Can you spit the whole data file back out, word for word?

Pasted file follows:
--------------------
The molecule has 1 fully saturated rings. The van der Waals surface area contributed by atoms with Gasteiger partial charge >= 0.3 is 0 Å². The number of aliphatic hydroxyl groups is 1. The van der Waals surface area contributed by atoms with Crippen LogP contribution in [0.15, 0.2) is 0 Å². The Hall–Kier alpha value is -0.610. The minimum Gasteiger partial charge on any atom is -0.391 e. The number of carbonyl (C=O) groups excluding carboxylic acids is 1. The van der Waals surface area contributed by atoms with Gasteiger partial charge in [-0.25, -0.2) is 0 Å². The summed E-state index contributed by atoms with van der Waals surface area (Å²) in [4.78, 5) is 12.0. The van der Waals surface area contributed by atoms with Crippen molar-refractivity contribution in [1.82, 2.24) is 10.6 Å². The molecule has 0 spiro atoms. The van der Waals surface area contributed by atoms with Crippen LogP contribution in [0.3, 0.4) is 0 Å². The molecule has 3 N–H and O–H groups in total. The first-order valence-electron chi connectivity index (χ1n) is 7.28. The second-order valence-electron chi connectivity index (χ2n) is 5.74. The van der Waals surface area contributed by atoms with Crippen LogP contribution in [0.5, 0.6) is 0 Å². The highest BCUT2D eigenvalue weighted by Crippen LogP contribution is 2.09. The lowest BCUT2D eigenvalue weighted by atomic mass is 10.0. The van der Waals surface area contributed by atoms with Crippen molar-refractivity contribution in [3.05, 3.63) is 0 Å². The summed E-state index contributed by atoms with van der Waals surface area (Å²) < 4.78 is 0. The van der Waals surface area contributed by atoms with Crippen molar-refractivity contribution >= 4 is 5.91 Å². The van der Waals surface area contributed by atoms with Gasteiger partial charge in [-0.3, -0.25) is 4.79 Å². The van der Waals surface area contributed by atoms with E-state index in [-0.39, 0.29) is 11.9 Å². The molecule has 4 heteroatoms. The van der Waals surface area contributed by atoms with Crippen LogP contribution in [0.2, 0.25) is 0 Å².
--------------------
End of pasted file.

The molecule has 1 fully saturated rings. The van der Waals surface area contributed by atoms with Gasteiger partial charge >= 0.3 is 0 Å². The number of aliphatic hydroxyl groups is 1. The van der Waals surface area contributed by atoms with Crippen LogP contribution in [0.15, 0.2) is 0 Å². The Hall–Kier alpha value is -0.610. The minimum Gasteiger partial charge on any atom is -0.391 e. The number of carbonyl (C=O) groups excluding carboxylic acids is 1. The van der Waals surface area contributed by atoms with Gasteiger partial charge in [-0.25, -0.2) is 0 Å². The summed E-state index contributed by atoms with van der Waals surface area (Å²) in [4.78, 5) is 12.0. The van der Waals surface area contributed by atoms with Crippen molar-refractivity contribution in [1.82, 2.24) is 10.6 Å². The molecule has 0 spiro atoms. The van der Waals surface area contributed by atoms with Crippen LogP contribution in [0.3, 0.4) is 0 Å². The molecule has 3 N–H and O–H groups in total. The first-order valence-electron chi connectivity index (χ1n) is 7.28. The second-order valence-electron chi connectivity index (χ2n) is 5.74. The van der Waals surface area contributed by atoms with Crippen LogP contribution in [0.5, 0.6) is 0 Å². The highest BCUT2D eigenvalue weighted by Crippen LogP contribution is 2.09. The lowest BCUT2D eigenvalue weighted by atomic mass is 10.0. The van der Waals surface area contributed by atoms with Crippen molar-refractivity contribution in [3.05, 3.63) is 0 Å². The summed E-state index contributed by atoms with van der Waals surface area (Å²) < 4.78 is 0. The van der Waals surface area contributed by atoms with Crippen molar-refractivity contribution >= 4 is 5.91 Å². The van der Waals surface area contributed by atoms with Gasteiger partial charge in [-0.3, -0.25) is 4.79 Å². The van der Waals surface area contributed by atoms with E-state index in [-0.39, 0.29) is 11.9 Å². The molecule has 4 heteroatoms. The van der Waals surface area contributed by atoms with Crippen LogP contribution in [0.2, 0.25) is 0 Å².